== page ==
I’m all about doing creative work. Not so much for the result, the art, the product you create, but for the process itself.
I believe there are so much gold, joy, learning, growing, connections in the process of doing creative work.
What’s always interesting is learning how other creatives do what they do.
How do people make a living from their creative work?
The million dollar question and a millions different ways of doing it.
I’m particularly interested in learning and getting inspiration from other women creative business owners, and especially moms.
Because that is me, and as much as we all have the same 24 hours, the percentage of those 24 hours in which we can spend on running a business is not the same as a woman without children. Unless she has a nanny or other help.
This is not an excuse, it’s a fact, and it’s those women
There are a few great dudes I like too though.
Austin Kleo has written the brilliant book about creating “Steal like an Artist – 10 things nobody told you about being creative.”
2 things you should know according to Austin:
- Don’t wait until you know who you are to get started
- Side projects and hobbies are important.
His other book “Show Your Work” is equally as good. What is so refreshing about how Austin Kleon writes about creativity, is that it’s down to earth and simple.
There was an advert once in Britain about some kind of wood primer for houses, I think. The
That’s how I think of Austin’s thoughts on
Alex Mathers website redlemonclub.com (productivity ideas for creative people) is just a creative hub of inspiration.
I get lost in all the great information on this site. Alex Mathers writes on Medium, on his blog Alexmathers.net and shares illustrations on Instagram.
I love this quote by Alex:
The 300 rule:
You should not expect any traction until you have published (shipped) at least 300 GREAT pieces of work.
Repetition IS persuasion
This kind of truth is better to know that falsely believeing you’re going to be a Superstar the minute you start doing creative work.
He also shares his own struggles with creating and this makes people like me breathe a big sigh of relief.
Founder of Design Sponge, blogger, and author Grace Bonney believe you “can’t really imagine yourself living out a dream realistically until you see someone who reminds you of yourself doing just that.”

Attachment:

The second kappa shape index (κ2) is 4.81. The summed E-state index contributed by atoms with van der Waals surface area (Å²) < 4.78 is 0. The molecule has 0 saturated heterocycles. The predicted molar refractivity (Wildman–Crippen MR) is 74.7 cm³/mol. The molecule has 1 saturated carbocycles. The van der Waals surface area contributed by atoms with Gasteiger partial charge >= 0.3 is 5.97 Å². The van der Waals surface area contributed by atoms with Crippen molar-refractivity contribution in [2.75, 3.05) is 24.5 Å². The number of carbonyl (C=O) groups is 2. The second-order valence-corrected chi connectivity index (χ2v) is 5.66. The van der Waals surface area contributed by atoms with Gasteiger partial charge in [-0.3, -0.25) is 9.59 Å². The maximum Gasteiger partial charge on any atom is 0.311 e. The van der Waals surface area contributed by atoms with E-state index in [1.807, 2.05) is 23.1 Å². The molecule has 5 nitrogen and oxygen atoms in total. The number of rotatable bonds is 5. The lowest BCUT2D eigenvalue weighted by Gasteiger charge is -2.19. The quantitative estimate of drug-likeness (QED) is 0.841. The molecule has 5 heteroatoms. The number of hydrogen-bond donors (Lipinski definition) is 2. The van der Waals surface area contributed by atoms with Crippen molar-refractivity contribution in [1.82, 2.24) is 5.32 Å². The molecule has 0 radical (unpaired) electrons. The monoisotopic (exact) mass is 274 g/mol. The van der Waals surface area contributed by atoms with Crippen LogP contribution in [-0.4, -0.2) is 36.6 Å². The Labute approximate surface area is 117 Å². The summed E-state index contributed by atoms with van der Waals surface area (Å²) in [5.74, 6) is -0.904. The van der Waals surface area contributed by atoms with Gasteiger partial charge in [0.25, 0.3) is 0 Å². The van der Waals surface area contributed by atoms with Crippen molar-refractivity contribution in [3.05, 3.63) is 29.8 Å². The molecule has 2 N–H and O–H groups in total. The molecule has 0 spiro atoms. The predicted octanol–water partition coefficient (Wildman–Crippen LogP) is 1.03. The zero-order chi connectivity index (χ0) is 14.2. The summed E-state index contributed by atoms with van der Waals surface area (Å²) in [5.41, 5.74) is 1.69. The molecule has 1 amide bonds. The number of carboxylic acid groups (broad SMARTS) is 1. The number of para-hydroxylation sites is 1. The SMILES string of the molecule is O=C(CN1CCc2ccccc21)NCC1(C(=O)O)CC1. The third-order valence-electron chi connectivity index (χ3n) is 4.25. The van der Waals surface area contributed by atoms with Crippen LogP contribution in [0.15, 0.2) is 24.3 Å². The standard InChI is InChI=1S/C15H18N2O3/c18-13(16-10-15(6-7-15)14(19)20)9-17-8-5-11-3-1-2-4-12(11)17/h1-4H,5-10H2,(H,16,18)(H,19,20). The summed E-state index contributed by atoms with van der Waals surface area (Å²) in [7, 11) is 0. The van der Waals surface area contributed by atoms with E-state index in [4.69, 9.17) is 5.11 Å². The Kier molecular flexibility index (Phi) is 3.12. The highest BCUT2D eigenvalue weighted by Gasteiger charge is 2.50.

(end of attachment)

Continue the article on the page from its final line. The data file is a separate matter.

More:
Desingsponge.com has a Life & Business catagory.
In that section you will find so many case stories, interviews and stories about designers, artists and makers running creative business.
This interview about Juniper & Scout is heartwarming.
There’s an interview with Marie Forleo and as a B-schooler, I know Marie is a smart and savvy
Some of Marie’s advice:
It’s not enough to master your craft, you must master the business of your craft.
Learn to love sales, marketing, and effective communication.
Focus on what you can give, not what you can get. The more you focus on serving, the less you struggle
Mastering the business of your craft. As well as mastering your craft.
Creative business advice right there.
Abby Glassenberg has Whilesnenaps.com.
Abby is a mom and a small business owner. (Yay!)
She sews stuffed animals and sells sewing patterns, books, and online products. Abby has a course on CreativeLive.com called “Email marketing for crafters” which I did.
You should totally check out my newsletter by signing up here
Abby’s newsletter is so good, apart from being full of craft and business information, you can also buy advertising slots really cheaply to sell your own creative work in her newsletter.
I have done that a couple of times. Abby is lovely.
There it is..
4 excellent websites about doing creative work. I hope you feel inspired and maybe get some advice you can use in your own life or business.
If you know more excellent websites about doing creative work, please share them in the comments or drop me a line.
What to do next?
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